They did this themselves for a few years and then just stopped doing it and got window units. This device looks like a temperature probe and it’s held in with one screw. and a bracket that holds it so the probe looking part can point downward. I’d like to find out what this device is called so I can find out if I can afford to replace it.
It’s obvious I can replace it but myself but not sure I can afford to buy it and I can’t find out a price without knowing what it’s called. It’s probably something very simple and I sound like an idiot by not having a clue but there’s no number or anything on it that I can find. If you can help me figure this out, I’d greatly appreciate it
I looked through all the photos on your website but I couldn’t find and pics or articles that seemed to even come close. My laptop has a very small screen and I can’t see too well so I may have just missed it. When the previous owner pointed this thing out to me they said they’d never known what it was called.
I'm sorry but not surprised to read of the problems left behind when house-flippers get on to a property and perform only cosmetic skin-deep improvements.
Unfortunately in real estate such problems are so widely known and, regrettably, accepted, that the burden is on the house buyer to hire the inspectors needed to have an accurate understanding of the home.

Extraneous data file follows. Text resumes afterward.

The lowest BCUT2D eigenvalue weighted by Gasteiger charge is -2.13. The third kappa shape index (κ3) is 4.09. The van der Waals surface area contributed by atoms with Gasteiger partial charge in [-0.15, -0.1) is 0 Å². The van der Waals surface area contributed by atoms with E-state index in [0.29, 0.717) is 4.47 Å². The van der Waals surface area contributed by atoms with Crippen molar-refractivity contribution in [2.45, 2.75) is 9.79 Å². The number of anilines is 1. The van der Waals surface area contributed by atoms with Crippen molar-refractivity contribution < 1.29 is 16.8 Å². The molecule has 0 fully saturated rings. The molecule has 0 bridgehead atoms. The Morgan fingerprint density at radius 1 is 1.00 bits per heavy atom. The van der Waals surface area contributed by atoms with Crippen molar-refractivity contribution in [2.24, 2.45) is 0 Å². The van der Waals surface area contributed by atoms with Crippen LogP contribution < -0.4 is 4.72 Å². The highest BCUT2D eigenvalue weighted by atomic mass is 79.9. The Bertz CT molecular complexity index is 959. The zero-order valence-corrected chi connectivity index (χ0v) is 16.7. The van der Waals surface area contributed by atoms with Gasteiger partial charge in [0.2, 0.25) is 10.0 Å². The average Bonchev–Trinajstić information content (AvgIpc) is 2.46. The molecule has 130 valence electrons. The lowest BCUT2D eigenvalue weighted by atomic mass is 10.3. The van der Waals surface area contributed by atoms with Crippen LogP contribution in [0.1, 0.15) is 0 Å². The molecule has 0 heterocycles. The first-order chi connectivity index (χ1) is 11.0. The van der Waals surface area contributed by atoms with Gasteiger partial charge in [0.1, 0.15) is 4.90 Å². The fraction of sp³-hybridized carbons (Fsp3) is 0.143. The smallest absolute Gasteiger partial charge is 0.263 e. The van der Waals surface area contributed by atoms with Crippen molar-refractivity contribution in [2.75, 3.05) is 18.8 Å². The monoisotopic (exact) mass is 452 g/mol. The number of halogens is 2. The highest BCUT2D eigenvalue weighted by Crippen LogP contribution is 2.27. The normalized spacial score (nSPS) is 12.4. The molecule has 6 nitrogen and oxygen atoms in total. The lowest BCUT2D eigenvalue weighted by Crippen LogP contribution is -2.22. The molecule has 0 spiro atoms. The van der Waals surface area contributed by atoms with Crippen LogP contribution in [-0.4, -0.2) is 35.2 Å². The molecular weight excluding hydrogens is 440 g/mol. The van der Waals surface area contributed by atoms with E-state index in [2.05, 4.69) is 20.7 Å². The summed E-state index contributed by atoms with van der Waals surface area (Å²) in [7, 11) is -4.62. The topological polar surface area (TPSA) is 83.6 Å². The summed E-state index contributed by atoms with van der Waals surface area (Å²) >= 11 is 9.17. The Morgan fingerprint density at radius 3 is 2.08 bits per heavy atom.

More trouble comes because a home inspection is not invasive: so if a house flipper simply laminates drywall over a horrible mold contamination problem, only an astute inspector who understands subtle clues will come to even suspect such a problem, for example by noticing that trim has been built-out or that wall thicknesses vary.
About your A/C: unfortunately I doubt that you can do the part replacement you are asking about.
** Send me some sharp photos of your AC system and of the part you describe and I can comment further, but I think that
the "thermometer" device you describe is the temperature-sensing end of the TEV or thermostatic expansion valve that monitors the cooling coil temperature and according to the temperature there, opens or closes a valve that meters refrigerant into the coil. This is an essential part of the system. If the TEV has failed the system won't cool.
To read about this device see see EXPANSION VALVES, REFRIGERANT - home
You will find a series of articles about installation and repair of thermostatic expansion valves starting with that one and continuing with TEV INSTALL & REPAIR.
If cleaning the sensing bulb and clamping it back in place doesn't get it working, sometimes a service tech will try adjusting the TEV itself - SOME (not all) models have an adjustment screw in the unit base. But watch out: one cannot make an accurate adjustment without using some monitoring equipment that looks at temperature and at refrigerant pressures.
To replace the valve requires opening up refrigerant lines, and to do that requires removing the refrigerant from the system using a refrigerant-recovery machine (we don't just dump those gases into the air), followed by the valve replacement, followed by installing a new refrigerant charge in the system.
All of that work will cost probably hundreds of dollars: the $80. part is probably for the TEV itself but doesn't include the labor nor the refrigerant.